September 2018
Volume 18, Issue 10
Open Access
Vision Sciences Society Annual Meeting Abstract  |   September 2018
The minimal proactive interference observed with real-world objects in a visual working memory task is not location-specific
Author Affiliations
  • Robert Walter
    Cognitive Science, University of California, San DiegoPsychology, University of California, San Diego
  • Timothy Brady
    Psychology, University of California, San Diego
Journal of Vision September 2018, Vol.18, 694. doi:10.1167/18.10.694
  • Views
  • Share
  • Tools
    • Alerts
      ×
      This feature is available to authenticated users only.
      Sign In or Create an Account ×
    • Get Citation

      Robert Walter, Timothy Brady; The minimal proactive interference observed with real-world objects in a visual working memory task is not location-specific. Journal of Vision 2018;18(10):694. doi: 10.1167/18.10.694.

      Download citation file:


      © ARVO (1962-2015); The Authors (2016-present)

      ×
  • Supplements
Abstract

Proactive interference (PI) is when an item previously held in memory interferes with a new memory item. Previous studies investigating PI in WM with real-world objects have shown it to be critically dependent on the method of presentation. When items are presented sequentially, there is a large PI effect (Endress & Potter, 2014). When objects are presented simultaneously at different spatial locations, there is little effect of repeating items trial to trial (Makovski, 2016), suggesting little role for LTM in the standard change detection task, even with real-world objects. We asked whether the distinction between simultaneous and sequential was because location representations were critical to PI. On each trial, participants were shown a 4-object array for 1s. Objects didn't repeat across the experiment. After a brief delay, one of the object's location was cued, followed by a 7AFC task. The choices included the object from the cued location and other two locations of the current trial, objects from the same locations on the previous trial, and an object that didn't appear in the current or previous display. Selection of objects shown in the previous trial is evidence of PI, and selection of the location-matched objects is evidence that location is an important part of this PI. Overall, we found only a small PI effect, consistent with previous literature on simultaneous displays. However, this small PI effect was not dependent on spatial location: participants were as likely to select a foil from the previous trial that did not match the current target location as one that did. The lack of location specificity may indicate that the main distinction between simultaneous and sequential presentation is not location per se. Instead, participants may rely on different strategies when encoding simultaneous displays and sequential displays, relying more on LTM representations in sequential presentation.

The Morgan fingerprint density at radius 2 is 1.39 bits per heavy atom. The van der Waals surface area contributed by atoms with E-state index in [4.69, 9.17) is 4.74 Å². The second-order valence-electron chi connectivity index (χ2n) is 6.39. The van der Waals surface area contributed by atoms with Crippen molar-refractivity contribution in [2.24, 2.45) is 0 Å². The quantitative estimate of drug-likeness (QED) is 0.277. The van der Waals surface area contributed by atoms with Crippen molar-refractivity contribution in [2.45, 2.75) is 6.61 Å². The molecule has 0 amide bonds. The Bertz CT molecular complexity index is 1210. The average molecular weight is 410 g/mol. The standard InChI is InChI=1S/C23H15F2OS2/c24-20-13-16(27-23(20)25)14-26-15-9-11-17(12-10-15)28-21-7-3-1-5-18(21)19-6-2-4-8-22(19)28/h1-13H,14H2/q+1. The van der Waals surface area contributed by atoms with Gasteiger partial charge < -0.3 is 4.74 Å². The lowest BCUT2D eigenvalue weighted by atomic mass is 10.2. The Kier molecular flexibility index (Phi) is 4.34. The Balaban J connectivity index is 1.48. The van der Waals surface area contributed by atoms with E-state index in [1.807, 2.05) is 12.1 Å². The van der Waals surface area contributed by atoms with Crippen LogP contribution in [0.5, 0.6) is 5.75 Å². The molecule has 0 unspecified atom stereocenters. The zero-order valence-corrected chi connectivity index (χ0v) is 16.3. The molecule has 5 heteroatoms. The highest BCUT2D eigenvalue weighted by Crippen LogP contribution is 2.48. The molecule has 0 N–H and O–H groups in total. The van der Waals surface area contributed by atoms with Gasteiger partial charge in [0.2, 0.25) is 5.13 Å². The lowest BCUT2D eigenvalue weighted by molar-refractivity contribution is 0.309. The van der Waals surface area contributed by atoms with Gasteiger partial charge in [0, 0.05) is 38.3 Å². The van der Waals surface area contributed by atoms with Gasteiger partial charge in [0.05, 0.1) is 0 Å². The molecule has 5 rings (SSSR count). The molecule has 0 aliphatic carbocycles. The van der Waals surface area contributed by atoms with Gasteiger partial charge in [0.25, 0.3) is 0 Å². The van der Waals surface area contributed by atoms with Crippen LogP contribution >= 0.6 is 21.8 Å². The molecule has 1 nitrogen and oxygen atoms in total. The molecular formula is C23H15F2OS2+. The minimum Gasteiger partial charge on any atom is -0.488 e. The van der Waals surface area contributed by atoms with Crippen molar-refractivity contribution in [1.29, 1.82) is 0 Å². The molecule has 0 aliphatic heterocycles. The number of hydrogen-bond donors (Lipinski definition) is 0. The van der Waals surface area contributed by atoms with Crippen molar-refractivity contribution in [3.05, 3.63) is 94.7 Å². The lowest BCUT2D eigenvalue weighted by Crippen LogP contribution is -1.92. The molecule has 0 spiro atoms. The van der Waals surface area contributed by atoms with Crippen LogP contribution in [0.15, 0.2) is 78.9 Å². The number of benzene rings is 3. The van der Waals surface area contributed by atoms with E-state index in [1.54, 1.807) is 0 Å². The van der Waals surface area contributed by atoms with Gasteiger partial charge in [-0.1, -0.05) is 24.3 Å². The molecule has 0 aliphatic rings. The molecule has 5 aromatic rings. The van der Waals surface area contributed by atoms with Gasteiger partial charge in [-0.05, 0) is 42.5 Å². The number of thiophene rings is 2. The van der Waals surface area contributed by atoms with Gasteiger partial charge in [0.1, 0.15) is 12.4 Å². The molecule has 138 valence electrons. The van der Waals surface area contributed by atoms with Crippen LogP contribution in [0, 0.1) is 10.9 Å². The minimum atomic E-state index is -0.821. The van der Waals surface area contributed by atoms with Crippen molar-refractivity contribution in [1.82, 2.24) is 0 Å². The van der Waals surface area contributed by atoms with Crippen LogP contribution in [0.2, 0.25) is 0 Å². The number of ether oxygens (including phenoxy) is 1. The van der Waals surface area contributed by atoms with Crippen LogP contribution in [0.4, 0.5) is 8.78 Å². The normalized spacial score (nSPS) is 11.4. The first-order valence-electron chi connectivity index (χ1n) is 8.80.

Meeting abstract presented at VSS 2018

×
×

This PDF is available to Subscribers Only

Sign in or purchase a subscription to access this content. ×

You must be signed into an individual account to use this feature.

×